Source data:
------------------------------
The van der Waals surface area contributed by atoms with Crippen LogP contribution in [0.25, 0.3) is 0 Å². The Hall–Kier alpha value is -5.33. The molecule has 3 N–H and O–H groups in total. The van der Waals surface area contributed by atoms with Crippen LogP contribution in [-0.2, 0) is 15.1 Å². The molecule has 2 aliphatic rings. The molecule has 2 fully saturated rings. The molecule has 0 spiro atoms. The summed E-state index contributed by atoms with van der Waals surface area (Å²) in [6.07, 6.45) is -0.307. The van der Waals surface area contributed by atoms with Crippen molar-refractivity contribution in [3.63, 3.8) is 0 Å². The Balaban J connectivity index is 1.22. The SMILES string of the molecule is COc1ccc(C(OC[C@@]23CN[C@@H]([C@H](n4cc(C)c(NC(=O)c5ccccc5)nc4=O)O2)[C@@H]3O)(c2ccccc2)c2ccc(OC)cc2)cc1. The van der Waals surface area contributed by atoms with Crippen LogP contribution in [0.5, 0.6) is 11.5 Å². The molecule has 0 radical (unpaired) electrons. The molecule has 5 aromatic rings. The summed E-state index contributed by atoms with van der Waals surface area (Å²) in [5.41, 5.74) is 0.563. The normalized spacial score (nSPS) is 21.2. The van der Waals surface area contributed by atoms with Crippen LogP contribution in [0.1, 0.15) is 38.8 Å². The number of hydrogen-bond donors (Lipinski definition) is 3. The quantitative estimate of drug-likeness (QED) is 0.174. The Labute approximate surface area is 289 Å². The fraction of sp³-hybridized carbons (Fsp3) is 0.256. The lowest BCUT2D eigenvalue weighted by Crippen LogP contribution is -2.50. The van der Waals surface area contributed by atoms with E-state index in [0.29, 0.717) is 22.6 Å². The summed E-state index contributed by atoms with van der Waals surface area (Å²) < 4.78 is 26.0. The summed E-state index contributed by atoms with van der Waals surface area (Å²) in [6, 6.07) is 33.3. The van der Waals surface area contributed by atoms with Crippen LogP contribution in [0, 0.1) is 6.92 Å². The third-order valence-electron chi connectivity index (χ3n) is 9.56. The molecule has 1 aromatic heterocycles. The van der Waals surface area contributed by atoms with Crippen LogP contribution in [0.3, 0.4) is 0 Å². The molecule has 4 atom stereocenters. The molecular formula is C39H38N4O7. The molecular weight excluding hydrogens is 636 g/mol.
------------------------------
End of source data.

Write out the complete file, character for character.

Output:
The van der Waals surface area contributed by atoms with Crippen LogP contribution in [0.25, 0.3) is 0 Å². The Hall–Kier alpha value is -5.33. The molecule has 3 N–H and O–H groups in total. The van der Waals surface area contributed by atoms with Crippen LogP contribution in [-0.2, 0) is 15.1 Å². The molecule has 2 aliphatic rings. The molecule has 2 fully saturated rings. The molecule has 0 spiro atoms. The summed E-state index contributed by atoms with van der Waals surface area (Å²) in [6.07, 6.45) is -0.307. The van der Waals surface area contributed by atoms with Crippen molar-refractivity contribution in [3.63, 3.8) is 0 Å². The Balaban J connectivity index is 1.22. The SMILES string of the molecule is COc1ccc(C(OC[C@@]23CN[C@@H]([C@H](n4cc(C)c(NC(=O)c5ccccc5)nc4=O)O2)[C@@H]3O)(c2ccccc2)c2ccc(OC)cc2)cc1. The van der Waals surface area contributed by atoms with Crippen LogP contribution in [0.5, 0.6) is 11.5 Å². The molecule has 0 radical (unpaired) electrons. The molecule has 5 aromatic rings. The summed E-state index contributed by atoms with van der Waals surface area (Å²) in [5.41, 5.74) is 0.563. The normalized spacial score (nSPS) is 21.2. The van der Waals surface area contributed by atoms with Crippen LogP contribution in [0.1, 0.15) is 38.8 Å². The number of hydrogen-bond donors (Lipinski definition) is 3. The quantitative estimate of drug-likeness (QED) is 0.174. The Labute approximate surface area is 289 Å². The fraction of sp³-hybridized carbons (Fsp3) is 0.256. The lowest BCUT2D eigenvalue weighted by Crippen LogP contribution is -2.50. The van der Waals surface area contributed by atoms with E-state index in [0.29, 0.717) is 22.6 Å². The summed E-state index contributed by atoms with van der Waals surface area (Å²) < 4.78 is 26.0. The summed E-state index contributed by atoms with van der Waals surface area (Å²) in [6, 6.07) is 33.3. The van der Waals surface area contributed by atoms with Crippen LogP contribution in [0, 0.1) is 6.92 Å². The third-order valence-electron chi connectivity index (χ3n) is 9.56. The molecule has 1 aromatic heterocycles. The van der Waals surface area contributed by atoms with Crippen LogP contribution in [0.3, 0.4) is 0 Å². The molecule has 4 atom stereocenters. The molecular formula is C39H38N4O7. The molecular weight excluding hydrogens is 636 g/mol.